What is rhinitis?

Rhinitis is a reaction that happens in the eyes, nose and throat when allergens in the air trigger the release of histamine in the body. Histamine causes itching, swelling, and fluid to build up in the fragile linings of nasal passages, sinuses and eyelids.

There are two types of rhinitis: allergic (seasonal) rhinitis and non-allergic (year-round) rhinitis.

What causes rhinitis?

The most common causes of rhinitis are:

  • Pollen given off by trees, grass and weeds
  • Dust mites
  • Mold
  • Cockroach waste
  • Animal dander
  • Fumes and odors
  • Temperature
  • Hormonal changes
  • Certain medicines and overuse of topical nose sprays
  • Changes in the environment
  • Smoke
  • Certain foods or spices

Who is at risk for rhinitis?

People with asthma are at a higher risk for rhinitis. Allergic rhinitis is a common problem that may be linked to asthma. However, this link is not fully understood. Experts think that since rhinitis makes it hard to breathe through the nose, it is harder for the nose to work normally. Breathing through the mouth does not warm, filter, or humidify the air before it enters the lungs. This can make asthma symptoms worse.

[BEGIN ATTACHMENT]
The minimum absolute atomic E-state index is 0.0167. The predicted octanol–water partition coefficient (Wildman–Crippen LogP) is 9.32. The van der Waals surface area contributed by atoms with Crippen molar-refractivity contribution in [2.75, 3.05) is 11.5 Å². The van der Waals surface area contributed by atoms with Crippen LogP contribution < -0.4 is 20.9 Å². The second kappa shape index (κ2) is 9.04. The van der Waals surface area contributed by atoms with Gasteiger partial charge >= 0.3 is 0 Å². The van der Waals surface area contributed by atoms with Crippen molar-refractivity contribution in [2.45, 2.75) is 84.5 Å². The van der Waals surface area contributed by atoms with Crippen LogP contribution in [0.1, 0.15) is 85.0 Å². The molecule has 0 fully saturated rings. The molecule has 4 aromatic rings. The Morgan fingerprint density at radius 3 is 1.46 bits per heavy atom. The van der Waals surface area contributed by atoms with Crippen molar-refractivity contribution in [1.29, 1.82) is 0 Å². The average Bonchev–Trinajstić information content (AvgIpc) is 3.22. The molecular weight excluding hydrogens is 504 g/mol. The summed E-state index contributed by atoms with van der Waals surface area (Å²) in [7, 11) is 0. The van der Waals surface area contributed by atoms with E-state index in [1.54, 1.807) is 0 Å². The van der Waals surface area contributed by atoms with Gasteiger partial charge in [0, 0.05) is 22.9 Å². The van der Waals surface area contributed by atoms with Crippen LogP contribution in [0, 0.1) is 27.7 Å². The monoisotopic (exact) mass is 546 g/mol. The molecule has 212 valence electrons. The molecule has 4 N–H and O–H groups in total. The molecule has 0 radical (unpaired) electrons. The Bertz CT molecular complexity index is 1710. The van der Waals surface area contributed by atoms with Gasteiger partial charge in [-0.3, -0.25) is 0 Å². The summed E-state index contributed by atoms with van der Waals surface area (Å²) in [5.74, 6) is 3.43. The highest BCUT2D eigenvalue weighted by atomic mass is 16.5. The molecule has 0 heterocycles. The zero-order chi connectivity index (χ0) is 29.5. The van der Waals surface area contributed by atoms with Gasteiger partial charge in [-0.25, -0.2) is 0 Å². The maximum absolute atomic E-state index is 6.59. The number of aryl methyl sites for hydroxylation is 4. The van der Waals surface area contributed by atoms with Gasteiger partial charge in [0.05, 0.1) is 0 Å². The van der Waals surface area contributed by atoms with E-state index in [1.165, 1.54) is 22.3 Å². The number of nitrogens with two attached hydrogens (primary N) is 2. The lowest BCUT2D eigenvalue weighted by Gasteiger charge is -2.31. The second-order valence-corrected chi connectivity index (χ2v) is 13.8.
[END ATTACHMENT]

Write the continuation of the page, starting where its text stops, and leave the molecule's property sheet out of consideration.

Controlling asthma may help control allergic rhinitis in some patients.

What are the symptoms of rhinitis?

Symptoms of rhinitis include:

  • Sneezing
  • Stuffy nose
  • Runny nose
  • Itchy nose, throat, eyes and ears
  • Nosebleeds
  • Clear drainage from the nose
  • Ear infections that keep coming back
  • Snoring
  • Breathing through the mouth
  • Tiredness

How is rhinitis diagnosed?

Most often, the diagnosis is made by your health care provider based on an in-depth history and physical exam. In addition to the above signs, the health care provider may find:

  • Dark circles under the eyes
  • Creases under the eyes
  • Swollen tissues inside the nose
  • Mouth breathing

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